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Alcoholism in North America Europe and Asia

This volume represents a landmark in the important and rapidly expanding literature of cross-cultural epidemiology that has been made possible by the worldwide popularity of the DSM-III and the multi-national use of a single survey ...

Author: Professor and Chairman Department of Psychiatry John E Helzer

Publisher: Oxford University Press, USA

ISBN: 0195050908

Category: Medical

Page: 325

View: 612

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This volume represents a landmark in the important and rapidly expanding literature of cross-cultural epidemiology that has been made possible by the worldwide popularity of the DSM-III and the multi-national use of a single survey instrument: the Diagnostic Interview Schedule (DIS). Reviewing population survey findings across ten regions of North America, Europe, and Asia, this study is the first direct cross-national comparison of personal interview data on alcoholism, including prevalence rates and risk factors. The book carefully describes the background of the various surveys and the methods of analysis and comparison. Chapters on each region describe the prevalence of drinking problems, the symptomatic expression of alcoholism in that culture, aspects of the cultural background that are relevant to drinking behavior, and the association between alcoholism and other psychiatric disorders. Of particular importance in this volume is the inclusion of a chapter on alcoholism in the Socialist Republic of China, from which very little scientific information has been readily available. The inclusion of eastern and western cultural perspectives offers insight into both universal and culturally distinct aspects of alcoholism. The volume is essential reading for psychiatrists, epidemiologists, sociologists, and alcohol theorists, researchers and clinicians.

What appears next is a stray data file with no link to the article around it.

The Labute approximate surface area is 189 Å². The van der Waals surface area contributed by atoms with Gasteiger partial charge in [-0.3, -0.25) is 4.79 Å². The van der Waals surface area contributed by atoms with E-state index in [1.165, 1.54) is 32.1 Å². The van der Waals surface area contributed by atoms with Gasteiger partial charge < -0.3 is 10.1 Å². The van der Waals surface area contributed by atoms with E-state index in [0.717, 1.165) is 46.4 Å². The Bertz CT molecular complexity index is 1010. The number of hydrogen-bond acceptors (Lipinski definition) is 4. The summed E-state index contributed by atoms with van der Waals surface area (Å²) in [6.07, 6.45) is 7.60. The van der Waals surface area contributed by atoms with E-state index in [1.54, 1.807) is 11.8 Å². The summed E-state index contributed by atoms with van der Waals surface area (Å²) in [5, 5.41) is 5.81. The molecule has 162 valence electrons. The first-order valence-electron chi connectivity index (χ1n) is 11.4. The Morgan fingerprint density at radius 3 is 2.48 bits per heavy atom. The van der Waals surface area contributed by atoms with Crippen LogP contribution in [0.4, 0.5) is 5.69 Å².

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Teens and Alcohol

Alcoholic. Republic. When English colonists immigrated to the land that would become the United States, they brought such favorable attitudes about alcohol and drinking traditions with them. On May 14, 1607, the first British colonists ...

Author: Michael V. Uschan

Publisher: Greenhaven Publishing LLC

ISBN: 9781420509489

Category: Young Adult Nonfiction

Page: 112

View: 243

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According to the 2015 National Survey on Drug Use and Health, approximately 7.7 million Americans between the ages of 12 and 20 admit to consuming alcohol. However, overall rates of past month consumption, binge drinking, and heavy alcohol use have declined significantly between 2006 and 2015. This compelling resource offers a comprehensive and balanced discussion of teen alcohol consumption. The book takes a critical look at the many reasons teens drink, the history of drinking age laws, the emergence of hosting laws, and the punishment of parents who supply alcohol to their teenager.